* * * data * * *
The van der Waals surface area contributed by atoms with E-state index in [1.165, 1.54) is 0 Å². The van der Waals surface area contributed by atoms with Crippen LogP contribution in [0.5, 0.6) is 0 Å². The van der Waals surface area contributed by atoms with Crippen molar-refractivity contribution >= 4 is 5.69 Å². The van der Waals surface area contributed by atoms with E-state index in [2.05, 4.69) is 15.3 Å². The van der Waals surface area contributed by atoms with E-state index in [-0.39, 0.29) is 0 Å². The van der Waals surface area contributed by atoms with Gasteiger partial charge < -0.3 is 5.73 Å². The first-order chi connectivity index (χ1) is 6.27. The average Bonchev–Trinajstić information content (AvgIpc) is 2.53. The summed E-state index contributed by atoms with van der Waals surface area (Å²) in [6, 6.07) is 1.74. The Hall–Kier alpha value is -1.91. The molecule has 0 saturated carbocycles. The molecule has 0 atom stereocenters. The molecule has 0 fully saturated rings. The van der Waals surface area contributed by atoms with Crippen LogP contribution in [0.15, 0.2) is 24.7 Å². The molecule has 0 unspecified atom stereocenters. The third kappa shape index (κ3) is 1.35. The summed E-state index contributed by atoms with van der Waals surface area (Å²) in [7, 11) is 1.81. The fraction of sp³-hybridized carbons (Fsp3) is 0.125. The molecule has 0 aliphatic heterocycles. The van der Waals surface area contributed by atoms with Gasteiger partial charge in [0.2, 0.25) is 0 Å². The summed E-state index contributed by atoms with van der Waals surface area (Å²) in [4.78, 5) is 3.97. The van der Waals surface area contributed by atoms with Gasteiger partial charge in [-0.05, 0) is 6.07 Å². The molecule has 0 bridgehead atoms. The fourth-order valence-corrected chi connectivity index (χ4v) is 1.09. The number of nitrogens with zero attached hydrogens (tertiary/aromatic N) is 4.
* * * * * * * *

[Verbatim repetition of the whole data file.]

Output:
The van der Waals surface area contributed by atoms with E-state index in [1.165, 1.54) is 0 Å². The van der Waals surface area contributed by atoms with Crippen LogP contribution in [0.5, 0.6) is 0 Å². The van der Waals surface area contributed by atoms with Crippen molar-refractivity contribution >= 4 is 5.69 Å². The van der Waals surface area contributed by atoms with E-state index in [2.05, 4.69) is 15.3 Å². The van der Waals surface area contributed by atoms with E-state index in [-0.39, 0.29) is 0 Å². The van der Waals surface area contributed by atoms with Gasteiger partial charge < -0.3 is 5.73 Å². The first-order chi connectivity index (χ1) is 6.27. The average Bonchev–Trinajstić information content (AvgIpc) is 2.53. The summed E-state index contributed by atoms with van der Waals surface area (Å²) in [6, 6.07) is 1.74. The Hall–Kier alpha value is -1.91. The molecule has 0 saturated carbocycles. The molecule has 0 atom stereocenters. The molecule has 0 fully saturated rings. The van der Waals surface area contributed by atoms with Crippen LogP contribution in [0.15, 0.2) is 24.7 Å². The molecule has 0 unspecified atom stereocenters. The third kappa shape index (κ3) is 1.35. The summed E-state index contributed by atoms with van der Waals surface area (Å²) in [7, 11) is 1.81. The fraction of sp³-hybridized carbons (Fsp3) is 0.125. The molecule has 0 aliphatic heterocycles. The van der Waals surface area contributed by atoms with Gasteiger partial charge in [0.2, 0.25) is 0 Å². The summed E-state index contributed by atoms with van der Waals surface area (Å²) in [4.78, 5) is 3.97. The van der Waals surface area contributed by atoms with Gasteiger partial charge in [-0.05, 0) is 6.07 Å². The molecule has 0 bridgehead atoms. The fourth-order valence-corrected chi connectivity index (χ4v) is 1.09. The number of nitrogens with zero attached hydrogens (tertiary/aromatic N) is 4.